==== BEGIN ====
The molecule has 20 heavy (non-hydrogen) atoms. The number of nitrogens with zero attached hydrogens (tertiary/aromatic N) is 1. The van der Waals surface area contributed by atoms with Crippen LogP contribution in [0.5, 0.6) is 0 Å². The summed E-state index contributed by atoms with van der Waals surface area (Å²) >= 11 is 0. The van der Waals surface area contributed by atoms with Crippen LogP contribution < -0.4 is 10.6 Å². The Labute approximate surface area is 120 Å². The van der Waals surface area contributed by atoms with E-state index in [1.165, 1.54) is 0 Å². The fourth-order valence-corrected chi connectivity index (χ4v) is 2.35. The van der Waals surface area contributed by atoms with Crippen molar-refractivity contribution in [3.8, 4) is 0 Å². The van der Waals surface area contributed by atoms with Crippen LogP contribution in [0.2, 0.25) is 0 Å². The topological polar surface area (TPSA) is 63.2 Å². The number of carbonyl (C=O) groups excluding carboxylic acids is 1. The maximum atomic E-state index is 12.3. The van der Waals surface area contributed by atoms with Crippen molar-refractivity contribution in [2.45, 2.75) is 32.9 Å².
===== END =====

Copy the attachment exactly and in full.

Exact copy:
The molecule has 20 heavy (non-hydrogen) atoms. The number of nitrogens with zero attached hydrogens (tertiary/aromatic N) is 1. The van der Waals surface area contributed by atoms with Crippen LogP contribution in [0.5, 0.6) is 0 Å². The summed E-state index contributed by atoms with van der Waals surface area (Å²) >= 11 is 0. The van der Waals surface area contributed by atoms with Crippen LogP contribution < -0.4 is 10.6 Å². The Labute approximate surface area is 120 Å². The van der Waals surface area contributed by atoms with E-state index in [1.165, 1.54) is 0 Å². The fourth-order valence-corrected chi connectivity index (χ4v) is 2.35. The van der Waals surface area contributed by atoms with Crippen molar-refractivity contribution in [3.8, 4) is 0 Å². The van der Waals surface area contributed by atoms with Crippen LogP contribution in [0.2, 0.25) is 0 Å². The topological polar surface area (TPSA) is 63.2 Å². The number of carbonyl (C=O) groups excluding carboxylic acids is 1. The maximum atomic E-state index is 12.3. The van der Waals surface area contributed by atoms with Crippen molar-refractivity contribution in [2.45, 2.75) is 32.9 Å².